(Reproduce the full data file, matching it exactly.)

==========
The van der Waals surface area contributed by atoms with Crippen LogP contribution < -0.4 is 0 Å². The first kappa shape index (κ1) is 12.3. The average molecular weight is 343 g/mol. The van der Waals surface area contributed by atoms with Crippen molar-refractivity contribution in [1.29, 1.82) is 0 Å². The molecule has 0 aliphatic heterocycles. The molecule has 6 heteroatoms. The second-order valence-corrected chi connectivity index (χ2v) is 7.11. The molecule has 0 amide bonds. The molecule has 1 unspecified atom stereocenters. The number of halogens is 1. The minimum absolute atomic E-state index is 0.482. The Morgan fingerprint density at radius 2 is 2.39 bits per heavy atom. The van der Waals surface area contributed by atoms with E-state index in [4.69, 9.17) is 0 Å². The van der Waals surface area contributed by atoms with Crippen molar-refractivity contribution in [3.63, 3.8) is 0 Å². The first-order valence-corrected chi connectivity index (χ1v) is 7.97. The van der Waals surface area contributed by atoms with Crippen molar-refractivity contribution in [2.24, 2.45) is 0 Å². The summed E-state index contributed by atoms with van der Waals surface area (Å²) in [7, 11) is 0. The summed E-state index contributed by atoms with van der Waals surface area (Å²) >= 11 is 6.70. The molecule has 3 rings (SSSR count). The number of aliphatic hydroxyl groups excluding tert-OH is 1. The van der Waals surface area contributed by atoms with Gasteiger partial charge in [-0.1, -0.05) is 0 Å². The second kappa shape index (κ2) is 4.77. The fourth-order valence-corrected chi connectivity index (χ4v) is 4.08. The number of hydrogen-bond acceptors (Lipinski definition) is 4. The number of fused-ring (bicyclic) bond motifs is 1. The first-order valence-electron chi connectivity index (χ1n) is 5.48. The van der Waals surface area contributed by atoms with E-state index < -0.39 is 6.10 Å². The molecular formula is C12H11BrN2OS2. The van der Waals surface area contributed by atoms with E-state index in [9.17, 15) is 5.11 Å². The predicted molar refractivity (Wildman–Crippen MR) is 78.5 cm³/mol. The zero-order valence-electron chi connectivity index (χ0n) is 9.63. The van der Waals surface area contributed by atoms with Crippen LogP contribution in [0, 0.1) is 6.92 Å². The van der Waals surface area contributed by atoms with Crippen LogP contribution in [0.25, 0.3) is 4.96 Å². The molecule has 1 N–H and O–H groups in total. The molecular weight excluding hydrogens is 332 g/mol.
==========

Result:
The van der Waals surface area contributed by atoms with Crippen LogP contribution < -0.4 is 0 Å². The first kappa shape index (κ1) is 12.3. The average molecular weight is 343 g/mol. The van der Waals surface area contributed by atoms with Crippen molar-refractivity contribution in [1.29, 1.82) is 0 Å². The molecule has 0 aliphatic heterocycles. The molecule has 6 heteroatoms. The second-order valence-corrected chi connectivity index (χ2v) is 7.11. The molecule has 0 amide bonds. The molecule has 1 unspecified atom stereocenters. The number of halogens is 1. The minimum absolute atomic E-state index is 0.482. The Morgan fingerprint density at radius 2 is 2.39 bits per heavy atom. The van der Waals surface area contributed by atoms with E-state index in [4.69, 9.17) is 0 Å². The van der Waals surface area contributed by atoms with Crippen molar-refractivity contribution in [3.63, 3.8) is 0 Å². The first-order valence-corrected chi connectivity index (χ1v) is 7.97. The van der Waals surface area contributed by atoms with Crippen molar-refractivity contribution in [2.24, 2.45) is 0 Å². The summed E-state index contributed by atoms with van der Waals surface area (Å²) in [7, 11) is 0. The summed E-state index contributed by atoms with van der Waals surface area (Å²) >= 11 is 6.70. The molecule has 3 rings (SSSR count). The number of aliphatic hydroxyl groups excluding tert-OH is 1. The van der Waals surface area contributed by atoms with Gasteiger partial charge in [-0.1, -0.05) is 0 Å². The second kappa shape index (κ2) is 4.77. The fourth-order valence-corrected chi connectivity index (χ4v) is 4.08. The number of hydrogen-bond acceptors (Lipinski definition) is 4. The number of fused-ring (bicyclic) bond motifs is 1. The first-order valence-electron chi connectivity index (χ1n) is 5.48. The van der Waals surface area contributed by atoms with E-state index < -0.39 is 6.10 Å². The molecular formula is C12H11BrN2OS2. The van der Waals surface area contributed by atoms with E-state index in [9.17, 15) is 5.11 Å². The predicted molar refractivity (Wildman–Crippen MR) is 78.5 cm³/mol. The zero-order valence-electron chi connectivity index (χ0n) is 9.63. The van der Waals surface area contributed by atoms with Crippen LogP contribution in [0, 0.1) is 6.92 Å². The van der Waals surface area contributed by atoms with Crippen LogP contribution in [0.25, 0.3) is 4.96 Å². The molecule has 1 N–H and O–H groups in total. The molecular weight excluding hydrogens is 332 g/mol.